I’m not opposed to anyone wearing headphones – just as I believe motorcyclists shouldn’t be forced to wear helmets. Its an individual decision of a rider to safeguard themselves. I think we’ve gone way overboard in thinking that society is responsible to save the individual from him/herself. Bikers of both genres often fail to obey traffic laws, but bicycle riders (myself included in both) have upset me far more than once when they place themselves in danger and blame me, when a motorist, for not looking out for them. I ride motorcycle, bicycle and drive a car, about equally. I have to say that pedal bikers are among the most infuriating folks on the road. Bicycalists may be right more often than not, unfortunately they are, on occassion, DEAD RIGHT. Its all well and good to put the responsibility on car drivers, but until everyone gets their shit together and follow the rules of the road, and learn some courtesy, people are going to die and get hurt – for what I see is more a matter of egomania than true belief in a moral cause. So go ahead, be as right as rain, be dead right and see what it accomplishes.

Emily
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Emily

What about using an audio system with speakers rather than headphones? Do people think they are as unsafe as headphones? Why not address the desire acting here: to listen to audio material – expecially music – on your bike, with something other than headphones? I have yet to see a good small, mass produced audio system for a bike. Has anyone seen one? Who’s got suggestions for a good homemade system? Or is the degredation of sound quality (when you crank a little system up loud enough to hear to over the wind) just unacceptable to people?

jeff
Guest

i think the most important part of the column is the final sentence:

Lastly, if you are using a personal music device and are injured in an accident with a negligent driver, it is certain that the insurance company will attempt to pin some or all the blame on you, making recovery of your damages more difficult.

Jason
Guest

I’ve been riding bikes for 30 years and really really am still not a good enough rider to consider wearing headphones while riding – especially in town. I need all my senses working overtime!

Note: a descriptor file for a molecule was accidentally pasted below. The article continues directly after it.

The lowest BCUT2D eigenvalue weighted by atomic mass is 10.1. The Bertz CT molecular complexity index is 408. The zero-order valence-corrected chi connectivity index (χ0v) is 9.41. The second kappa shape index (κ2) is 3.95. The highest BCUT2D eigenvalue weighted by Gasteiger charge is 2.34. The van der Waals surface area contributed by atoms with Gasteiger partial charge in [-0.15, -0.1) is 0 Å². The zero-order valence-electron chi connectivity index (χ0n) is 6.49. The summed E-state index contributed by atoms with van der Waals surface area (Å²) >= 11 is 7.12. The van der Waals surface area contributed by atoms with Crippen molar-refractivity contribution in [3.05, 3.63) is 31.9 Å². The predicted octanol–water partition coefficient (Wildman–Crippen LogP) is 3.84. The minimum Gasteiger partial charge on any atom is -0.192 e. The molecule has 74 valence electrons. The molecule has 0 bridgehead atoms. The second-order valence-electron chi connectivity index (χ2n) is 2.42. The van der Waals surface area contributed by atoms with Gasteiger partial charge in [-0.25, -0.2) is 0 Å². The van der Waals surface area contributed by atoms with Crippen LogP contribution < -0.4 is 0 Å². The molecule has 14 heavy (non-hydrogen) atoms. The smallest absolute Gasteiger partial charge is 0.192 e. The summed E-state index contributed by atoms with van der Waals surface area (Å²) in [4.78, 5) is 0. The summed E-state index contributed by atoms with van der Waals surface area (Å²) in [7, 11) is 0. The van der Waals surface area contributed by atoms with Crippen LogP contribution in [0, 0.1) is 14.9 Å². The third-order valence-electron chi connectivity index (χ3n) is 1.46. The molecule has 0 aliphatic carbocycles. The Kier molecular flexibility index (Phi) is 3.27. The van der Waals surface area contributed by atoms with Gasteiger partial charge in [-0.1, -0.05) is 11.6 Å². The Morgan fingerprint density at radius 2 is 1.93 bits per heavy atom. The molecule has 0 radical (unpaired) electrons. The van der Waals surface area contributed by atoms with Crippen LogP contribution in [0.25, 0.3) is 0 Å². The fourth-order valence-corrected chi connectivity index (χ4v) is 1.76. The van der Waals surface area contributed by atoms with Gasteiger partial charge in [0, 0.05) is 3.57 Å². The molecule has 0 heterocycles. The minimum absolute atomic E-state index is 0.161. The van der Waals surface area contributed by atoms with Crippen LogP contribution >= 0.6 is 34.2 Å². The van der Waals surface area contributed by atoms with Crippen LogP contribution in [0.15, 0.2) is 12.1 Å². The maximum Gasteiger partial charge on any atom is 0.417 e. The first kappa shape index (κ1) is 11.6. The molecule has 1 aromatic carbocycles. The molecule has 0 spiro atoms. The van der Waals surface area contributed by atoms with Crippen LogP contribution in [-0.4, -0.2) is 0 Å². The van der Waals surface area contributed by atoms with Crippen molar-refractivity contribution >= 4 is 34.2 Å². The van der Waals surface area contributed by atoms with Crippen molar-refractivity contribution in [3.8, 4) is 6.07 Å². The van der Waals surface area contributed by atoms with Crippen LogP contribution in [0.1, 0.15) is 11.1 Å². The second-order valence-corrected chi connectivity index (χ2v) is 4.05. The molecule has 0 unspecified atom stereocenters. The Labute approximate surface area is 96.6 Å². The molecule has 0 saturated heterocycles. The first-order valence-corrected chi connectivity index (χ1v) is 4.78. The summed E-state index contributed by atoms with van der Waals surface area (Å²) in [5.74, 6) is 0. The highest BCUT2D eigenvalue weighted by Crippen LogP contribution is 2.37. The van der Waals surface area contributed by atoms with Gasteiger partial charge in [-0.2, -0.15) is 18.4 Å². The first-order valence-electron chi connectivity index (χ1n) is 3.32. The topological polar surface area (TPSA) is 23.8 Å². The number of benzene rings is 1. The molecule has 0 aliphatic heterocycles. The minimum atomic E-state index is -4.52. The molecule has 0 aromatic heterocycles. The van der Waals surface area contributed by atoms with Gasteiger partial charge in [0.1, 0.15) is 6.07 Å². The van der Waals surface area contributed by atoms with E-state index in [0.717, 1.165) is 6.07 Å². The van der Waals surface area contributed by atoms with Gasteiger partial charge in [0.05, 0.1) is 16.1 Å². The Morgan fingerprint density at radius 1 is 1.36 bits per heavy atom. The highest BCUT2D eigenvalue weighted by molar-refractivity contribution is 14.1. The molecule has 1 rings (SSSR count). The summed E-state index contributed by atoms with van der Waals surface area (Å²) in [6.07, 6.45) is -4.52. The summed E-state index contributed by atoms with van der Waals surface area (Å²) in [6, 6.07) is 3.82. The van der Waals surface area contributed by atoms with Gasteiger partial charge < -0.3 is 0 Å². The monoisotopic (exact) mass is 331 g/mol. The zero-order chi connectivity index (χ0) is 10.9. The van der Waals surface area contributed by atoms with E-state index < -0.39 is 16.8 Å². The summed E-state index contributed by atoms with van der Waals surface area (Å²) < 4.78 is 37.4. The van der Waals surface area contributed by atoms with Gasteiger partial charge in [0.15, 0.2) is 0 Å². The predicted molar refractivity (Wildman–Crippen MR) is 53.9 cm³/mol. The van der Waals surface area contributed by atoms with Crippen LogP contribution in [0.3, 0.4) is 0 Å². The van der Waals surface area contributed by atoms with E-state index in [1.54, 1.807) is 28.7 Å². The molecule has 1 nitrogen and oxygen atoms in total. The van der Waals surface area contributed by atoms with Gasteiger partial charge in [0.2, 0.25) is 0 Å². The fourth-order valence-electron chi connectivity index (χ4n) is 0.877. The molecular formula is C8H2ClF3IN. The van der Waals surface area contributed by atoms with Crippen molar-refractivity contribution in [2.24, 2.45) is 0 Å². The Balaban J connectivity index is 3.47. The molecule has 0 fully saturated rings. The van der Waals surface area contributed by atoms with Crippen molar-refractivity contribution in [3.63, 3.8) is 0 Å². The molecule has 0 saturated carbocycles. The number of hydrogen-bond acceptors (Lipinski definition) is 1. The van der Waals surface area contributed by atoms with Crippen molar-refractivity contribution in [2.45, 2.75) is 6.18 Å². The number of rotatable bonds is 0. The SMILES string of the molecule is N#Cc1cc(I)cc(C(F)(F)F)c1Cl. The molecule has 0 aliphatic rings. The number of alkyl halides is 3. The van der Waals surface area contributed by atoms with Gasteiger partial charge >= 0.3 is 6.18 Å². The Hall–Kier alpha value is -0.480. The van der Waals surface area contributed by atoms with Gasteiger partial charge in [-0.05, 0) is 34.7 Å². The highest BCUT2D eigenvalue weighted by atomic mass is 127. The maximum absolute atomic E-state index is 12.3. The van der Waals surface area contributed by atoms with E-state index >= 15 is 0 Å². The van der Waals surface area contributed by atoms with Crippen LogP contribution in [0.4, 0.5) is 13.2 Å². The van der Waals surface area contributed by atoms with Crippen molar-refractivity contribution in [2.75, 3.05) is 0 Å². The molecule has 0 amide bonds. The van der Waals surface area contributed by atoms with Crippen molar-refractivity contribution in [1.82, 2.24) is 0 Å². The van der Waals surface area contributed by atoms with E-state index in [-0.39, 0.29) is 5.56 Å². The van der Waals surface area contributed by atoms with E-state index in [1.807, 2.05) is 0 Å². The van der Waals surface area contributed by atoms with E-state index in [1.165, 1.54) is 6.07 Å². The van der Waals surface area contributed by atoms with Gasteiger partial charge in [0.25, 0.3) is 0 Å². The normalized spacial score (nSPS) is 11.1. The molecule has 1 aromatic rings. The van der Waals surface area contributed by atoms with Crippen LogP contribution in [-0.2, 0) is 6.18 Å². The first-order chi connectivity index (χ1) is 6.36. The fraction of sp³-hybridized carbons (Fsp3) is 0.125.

Gonzo expresses his name and irascible irresponsiblity with his libertarian attitude. Yes, if he’s injured in an accident because he has headphones or no helmet, or is balancing on his head, he pays a premium with his health and with pain. But we all bear the burden of his craziness by its effect on our health insurance, car insurance, or other public or semi-public resource deployed to take care of him post-injury.

Bryan
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Bryan

I have been commuting by bike for the last few years, and I have to say that it is enjoyable to do so while listening to my headphones. I make sure that they are low enough on the volume so that I can hear the world around me, so I don’t see it as any tremendous problem.

I agree with those who say that this is hardly the greatest issue confronting the bike community, and I personally feel that the headphone issue is commonly used as a scapegoating tool for people to blame bikers for being invloved in accidents.

patrick
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patrick

I ride with headphones. Is is completely safe? Probably not, is Mt. Biking racing safe? no, is smoking cigarettes? no, driving a car? , no, playing with fire? no…..

Todd
Guest
Todd

Having read Bob Mionske\’s article and the comments here, it is certainly implied that there is no Oregon or Portland statute that applies.

But just to be clear, in Portland and Oregon, is it legal to ride with headphones in one or both ears?